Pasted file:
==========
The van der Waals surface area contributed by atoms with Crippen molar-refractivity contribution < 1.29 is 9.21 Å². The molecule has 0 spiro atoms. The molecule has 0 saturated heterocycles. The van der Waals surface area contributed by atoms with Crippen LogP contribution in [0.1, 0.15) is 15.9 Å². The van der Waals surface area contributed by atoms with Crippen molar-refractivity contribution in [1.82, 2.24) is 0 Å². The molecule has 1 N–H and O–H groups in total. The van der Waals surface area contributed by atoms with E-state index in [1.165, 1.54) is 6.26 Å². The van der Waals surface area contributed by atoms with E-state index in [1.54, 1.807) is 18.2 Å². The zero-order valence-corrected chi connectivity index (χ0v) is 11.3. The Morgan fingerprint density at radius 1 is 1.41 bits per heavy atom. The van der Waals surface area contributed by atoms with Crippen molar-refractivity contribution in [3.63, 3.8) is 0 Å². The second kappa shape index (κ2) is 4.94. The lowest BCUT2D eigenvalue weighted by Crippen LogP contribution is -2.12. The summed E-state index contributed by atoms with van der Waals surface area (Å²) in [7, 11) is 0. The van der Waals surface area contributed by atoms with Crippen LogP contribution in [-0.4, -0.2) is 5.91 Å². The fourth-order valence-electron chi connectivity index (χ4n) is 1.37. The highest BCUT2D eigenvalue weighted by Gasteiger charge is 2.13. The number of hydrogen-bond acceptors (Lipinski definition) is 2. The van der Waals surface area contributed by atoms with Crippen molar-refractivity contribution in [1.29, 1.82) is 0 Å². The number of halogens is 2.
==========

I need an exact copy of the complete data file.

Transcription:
The van der Waals surface area contributed by atoms with Crippen molar-refractivity contribution < 1.29 is 9.21 Å². The molecule has 0 spiro atoms. The molecule has 0 saturated heterocycles. The van der Waals surface area contributed by atoms with Crippen LogP contribution in [0.1, 0.15) is 15.9 Å². The van der Waals surface area contributed by atoms with Crippen molar-refractivity contribution in [1.82, 2.24) is 0 Å². The molecule has 1 N–H and O–H groups in total. The van der Waals surface area contributed by atoms with E-state index in [1.165, 1.54) is 6.26 Å². The van der Waals surface area contributed by atoms with E-state index in [1.54, 1.807) is 18.2 Å². The zero-order valence-corrected chi connectivity index (χ0v) is 11.3. The Morgan fingerprint density at radius 1 is 1.41 bits per heavy atom. The van der Waals surface area contributed by atoms with Crippen molar-refractivity contribution in [3.63, 3.8) is 0 Å². The second kappa shape index (κ2) is 4.94. The lowest BCUT2D eigenvalue weighted by Crippen LogP contribution is -2.12. The summed E-state index contributed by atoms with van der Waals surface area (Å²) in [7, 11) is 0. The van der Waals surface area contributed by atoms with Crippen LogP contribution in [-0.4, -0.2) is 5.91 Å². The fourth-order valence-electron chi connectivity index (χ4n) is 1.37. The highest BCUT2D eigenvalue weighted by Gasteiger charge is 2.13. The number of hydrogen-bond acceptors (Lipinski definition) is 2. The van der Waals surface area contributed by atoms with Crippen molar-refractivity contribution in [1.29, 1.82) is 0 Å². The number of halogens is 2.